I think across the board from every review I’ve read and from all the responses I’ve heard, people wanted more—well, at least we succeeded with that because nobody ever felt bored or like it felt too long. Some movies, you go in and it feels like four hours. I don’t think our movie felt like it was two hours and 20 minutes.

BTL: I don’t even think I looked at my watch even once.

Andrews: Great. That was the goal.

BTL: I will say that I stayed through the end of the credits thinking there was going to be that additional scene because I’m so used to Marvel either having a mid-credit or post-credit scene. Was there ever an extra scene?

Andrews: There definitely was. We made many attempts at doing some coda at the end and most of them involved the villain character, Spot. We chose to not have it because we felt like we had done a really good job wrapping up the movie and we built Spot into that so you at least know he’s coming and the danger of what he’s trying to do in killing Miles’ father. We felt like we had told the story and bonus material would only feel like we were elongating the movie and we just didn’t want to do that so we opted to leave it out.

BTL: What software system did you use?

Andrews: Avid. Avid is pretty much the industry standard. It’s the most reliable and it’s what I’ve used for my whole career, basically.

BTL: What was the most challenging scene or sequence when it came to editing the film?

Andrews: Wow. They all have their own challenges. One of the joys of working in automation is you have to be able to cut various types of tone and feeling. You have to build a comedy, you have to cut action, and you have to cut scenes with heart, which are usually the most important. When you really look at the movie, it’s kind of a mixture of scenes of action with these much calmer scenes of two people talking in a room. There’s a scene with Miles and his mom, that’s really emotional and she’s basically saying goodbye to him. Those things are challenging just to wring all the emotional threads you can out of it, just get everything you can. It seemed like that, even to the bitter end, it would make me well up, even though I was so numb to it.

Challenging-wise, sometimes those dialogue scenes are more challenging than the actions scenes because the action scenes sort of speak for themselves. There was a scene we really, really struggled with in the beginning of Gwen going into the Guggenheim Museum and meeting Miguel and Jess and all these characters. We were trying to accomplish a lot in that scene and we ended up reworking it many, many, many, many times because we kept trying to make it a scene from Gwen’s point of view.

Sometimes, you have to remember when you’re cutting action that you always have to stay anchored to the person whose point of view the scene is; otherwise, it starts to just feel like stuff going before your eyes. We always had to keep reminding the audience that her dad was there. She had a lot of things going on at once—she was trying to wrangle the Vulture, she was aware that her dad was in a room, she didn’t want him to be in danger but she also didn’t want him to discover who she was.

We laid a lot of groundwork prior to that to make that land and when she does have to reveal herself to him. It became Gwen’s opening. She took over the first 20 minutes of the movie, which is very unusual for a sequel where you you think you would start off with the main character that you left off with in the last one, but we chose not to. I think it was a bold and great choice because the audience found it to be the unexpected, which is always preferred.

BTL: How did the pandemic impact the editing process?

Andrews: It definitely affected us, especially in the beginning. When I first came on, everything was being done virtually. Thankfully, there is the means to do that. A lot of people had to figure that out very quickly to be able to play a full picture or full res image to multiple people around town over the internet was a challenge, but we made it work and it worked well. I don’t think I even met everyone in-person for the first nine months or so and then we decided that we were going to start coming in. I prefer to be in-person but I love having the option of working remotely because I can come in and I can have creative sessions with the directors, be in the room with them, we bounce ideas off each other, and I think that’s what you need really need to make these movies.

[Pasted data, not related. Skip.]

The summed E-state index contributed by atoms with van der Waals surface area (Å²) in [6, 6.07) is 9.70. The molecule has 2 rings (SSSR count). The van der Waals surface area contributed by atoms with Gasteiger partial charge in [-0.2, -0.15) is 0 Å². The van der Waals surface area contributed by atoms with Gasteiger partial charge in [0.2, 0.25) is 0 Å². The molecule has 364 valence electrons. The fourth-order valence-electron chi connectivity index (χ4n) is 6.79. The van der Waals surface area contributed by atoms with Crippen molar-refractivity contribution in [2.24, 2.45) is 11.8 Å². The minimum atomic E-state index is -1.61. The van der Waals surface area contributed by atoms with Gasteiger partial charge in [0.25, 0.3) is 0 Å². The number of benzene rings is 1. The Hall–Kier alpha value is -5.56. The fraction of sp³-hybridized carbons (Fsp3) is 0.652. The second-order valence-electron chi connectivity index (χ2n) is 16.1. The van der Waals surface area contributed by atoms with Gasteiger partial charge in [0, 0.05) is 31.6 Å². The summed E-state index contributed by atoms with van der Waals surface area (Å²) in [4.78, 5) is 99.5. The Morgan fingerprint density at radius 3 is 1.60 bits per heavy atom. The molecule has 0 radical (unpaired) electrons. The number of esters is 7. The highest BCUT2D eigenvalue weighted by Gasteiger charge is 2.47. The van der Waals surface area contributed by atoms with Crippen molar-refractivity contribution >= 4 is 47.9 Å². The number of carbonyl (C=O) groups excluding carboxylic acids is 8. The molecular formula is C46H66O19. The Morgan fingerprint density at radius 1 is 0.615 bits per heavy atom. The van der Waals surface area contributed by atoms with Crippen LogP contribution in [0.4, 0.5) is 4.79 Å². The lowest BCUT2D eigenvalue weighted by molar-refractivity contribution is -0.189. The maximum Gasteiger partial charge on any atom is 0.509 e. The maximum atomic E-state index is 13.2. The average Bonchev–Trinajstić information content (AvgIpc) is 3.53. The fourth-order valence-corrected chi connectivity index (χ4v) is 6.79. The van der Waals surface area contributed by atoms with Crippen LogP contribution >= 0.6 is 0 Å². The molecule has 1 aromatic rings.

When you’re home, you’re a little isolated, it’s a little awkward, it’s a little weird. The dogs are barking, there’s distractions, there’s things going on. I definitely prefer being in but the fact that I could actually get up from my desk and go home and have dinner with my family and then if I had to continue to work to catch up on something, I could. I had that option, which was great. We weren’t so bound to our desks at the office, so it made our lives a little more balanced, where we could be with our families. I found that very—if anything good came out of Covid, that kind of work design helps all of us.

BTL: What about co-directors Joaquim Dos Santos, Kemp Powers, and Justin K. Thompson? How’d you all get on and achieve this vision? 

Andrews: Great guys across the board. Joaquim Dos Santos did a lot of—they all kind of have their own superpowers. Joaquim is a storyboard artist by trade and he would come in and just draw entire scenes himself. He did the whole train chase scene. It was just so perfect, beautifully done. His boards are amazing.

Oftentimes, when we go from storyboards into production, we think everything’s going to just automatically improve once you get into CG and you have that ability to shoot with a camera setup but with Joaquim’s boards, it was always a matter of no, do it like his boards. They’re perfect. You don’t want to mess with that.

Kemp Powers is a great guy. He’s a brilliant writer. He was always in editorial and he was very good at keeping us on track and focused and he always had a really good story sense. He knew if we cut too much or not enough. He was always really good at steering us with that sort of thing.

Justin Thompson, obviously, was a production designer on the first movie and a brilliant mind at work there to pull off that alone. They’re all geniuses in their own right. They all bring gold to the table.

BTL: How much of an impact did the double strikes have on this third film in the trilogy?

Andrews: It definitely slowed us down a little bit but we were trying to finish the last one when the strikes occurred. My office is right across the street from Amazon and we could hear the strikers out on the street with their bull horns and music. We were in here trying to finish the movie.

We were just trying to finish so we had to cross the picket lines to go into Sony to go to the mix stage and do things like that, so that it affected us even while we were making the second one. Things were able to function on the third one so it was moving along to some degree.

Spider-Man: Across the Spider-Verse is now available via streaming on Netflix.

Danielle Solzman
Danielle Solzman
Danielle Solzman is a Chicago-based film critic and filmmaker. The founder of Solzy at the Movies, she is a member of the Critics Choice Association, Galeca, AWFJ, OAFFC, OFCS, and OFTA. She is MPA-accredited and Tomatometer-approved.